For some little time these skirmishes continued. But soon the Lacedaemonians became too1
weary to rush out upon their assailants, who began to be sensible that their resistance grew feebler. The sight of their own number, which was many times that of the enemy, encouraged them more than anything; they soon found that their losses were trifling compared with what they had expected; and familiarity made them think their opponents much less formidable than when they first landed cowed by the fear of facing Lacedaemonians. They now despised them and with a loud cry rushed upon them in a body, hurling at them stones, arrows, javelins, whichever came first to hand.
The shout with which they accompanied the attack dismayed the Lacedaemonians, who were unaccustomed to this kind of warfare. Clouds of dust arose from the newlyburnt wood, and there was no possibility of a man's seeing what was before him, owing to the showers of arrows and stones hurled by their assailants which were flying amid the dust.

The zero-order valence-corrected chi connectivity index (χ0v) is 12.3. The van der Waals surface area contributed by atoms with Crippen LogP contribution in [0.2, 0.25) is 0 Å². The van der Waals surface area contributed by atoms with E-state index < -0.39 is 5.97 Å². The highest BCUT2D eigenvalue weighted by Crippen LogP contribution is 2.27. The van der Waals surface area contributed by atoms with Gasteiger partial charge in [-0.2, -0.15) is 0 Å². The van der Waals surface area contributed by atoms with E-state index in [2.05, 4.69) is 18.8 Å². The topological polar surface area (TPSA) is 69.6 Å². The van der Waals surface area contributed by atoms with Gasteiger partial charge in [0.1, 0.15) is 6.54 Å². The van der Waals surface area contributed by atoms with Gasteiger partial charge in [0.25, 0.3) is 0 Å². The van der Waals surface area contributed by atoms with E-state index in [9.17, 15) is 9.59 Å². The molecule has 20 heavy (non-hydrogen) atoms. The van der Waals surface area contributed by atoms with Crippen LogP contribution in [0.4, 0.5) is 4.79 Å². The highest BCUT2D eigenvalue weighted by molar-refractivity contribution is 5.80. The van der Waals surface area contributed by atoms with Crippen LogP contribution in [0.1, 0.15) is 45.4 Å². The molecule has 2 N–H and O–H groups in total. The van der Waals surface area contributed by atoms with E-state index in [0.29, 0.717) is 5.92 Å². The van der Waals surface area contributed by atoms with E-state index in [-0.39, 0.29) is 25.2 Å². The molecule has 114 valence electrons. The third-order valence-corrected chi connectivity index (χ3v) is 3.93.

And now the Lacedaemonians began to be sorely distressed, for their felt cuirasses did not protect them against the arrows, and the points of the javelins broke off where they struck them. They were at their wits' end, not being able to see out of their eyes or to hear the word of command, which was drowned by the cries of the enemy. Destruction was staring them in the face, and they had no means or hope of deliverance.